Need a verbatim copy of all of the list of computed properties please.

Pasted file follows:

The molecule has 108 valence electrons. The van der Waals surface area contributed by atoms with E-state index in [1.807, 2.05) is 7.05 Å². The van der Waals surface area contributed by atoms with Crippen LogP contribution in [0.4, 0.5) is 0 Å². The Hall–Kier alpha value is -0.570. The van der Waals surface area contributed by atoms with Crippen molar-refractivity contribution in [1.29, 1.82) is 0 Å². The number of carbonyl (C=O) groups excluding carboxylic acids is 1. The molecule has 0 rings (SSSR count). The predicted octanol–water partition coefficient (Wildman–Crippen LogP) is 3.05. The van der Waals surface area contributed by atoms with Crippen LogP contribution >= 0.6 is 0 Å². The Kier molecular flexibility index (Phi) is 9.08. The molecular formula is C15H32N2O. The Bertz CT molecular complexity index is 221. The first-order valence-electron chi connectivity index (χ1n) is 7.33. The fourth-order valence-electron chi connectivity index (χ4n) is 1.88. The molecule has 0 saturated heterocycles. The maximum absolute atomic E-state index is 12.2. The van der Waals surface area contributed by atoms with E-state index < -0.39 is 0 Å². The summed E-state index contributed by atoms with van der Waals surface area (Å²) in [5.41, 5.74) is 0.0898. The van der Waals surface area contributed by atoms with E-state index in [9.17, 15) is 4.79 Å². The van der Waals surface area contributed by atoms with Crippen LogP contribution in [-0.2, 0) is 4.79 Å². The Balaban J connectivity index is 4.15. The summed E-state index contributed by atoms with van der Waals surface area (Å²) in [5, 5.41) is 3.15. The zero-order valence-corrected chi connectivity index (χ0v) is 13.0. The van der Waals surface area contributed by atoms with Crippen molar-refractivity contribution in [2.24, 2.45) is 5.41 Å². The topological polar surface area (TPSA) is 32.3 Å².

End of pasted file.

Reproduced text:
The molecule has 108 valence electrons. The van der Waals surface area contributed by atoms with E-state index in [1.807, 2.05) is 7.05 Å². The van der Waals surface area contributed by atoms with Crippen LogP contribution in [0.4, 0.5) is 0 Å². The Hall–Kier alpha value is -0.570. The van der Waals surface area contributed by atoms with Crippen molar-refractivity contribution in [1.29, 1.82) is 0 Å². The number of carbonyl (C=O) groups excluding carboxylic acids is 1. The molecule has 0 rings (SSSR count). The predicted octanol–water partition coefficient (Wildman–Crippen LogP) is 3.05. The van der Waals surface area contributed by atoms with Crippen LogP contribution >= 0.6 is 0 Å². The Kier molecular flexibility index (Phi) is 9.08. The molecular formula is C15H32N2O. The Bertz CT molecular complexity index is 221. The first-order valence-electron chi connectivity index (χ1n) is 7.33. The fourth-order valence-electron chi connectivity index (χ4n) is 1.88. The molecule has 0 saturated heterocycles. The maximum absolute atomic E-state index is 12.2. The van der Waals surface area contributed by atoms with E-state index < -0.39 is 0 Å². The summed E-state index contributed by atoms with van der Waals surface area (Å²) in [5.41, 5.74) is 0.0898. The van der Waals surface area contributed by atoms with E-state index in [9.17, 15) is 4.79 Å². The van der Waals surface area contributed by atoms with Crippen LogP contribution in [-0.2, 0) is 4.79 Å². The Balaban J connectivity index is 4.15. The summed E-state index contributed by atoms with van der Waals surface area (Å²) in [5, 5.41) is 3.15. The zero-order valence-corrected chi connectivity index (χ0v) is 13.0. The van der Waals surface area contributed by atoms with Crippen molar-refractivity contribution in [2.24, 2.45) is 5.41 Å². The topological polar surface area (TPSA) is 32.3 Å².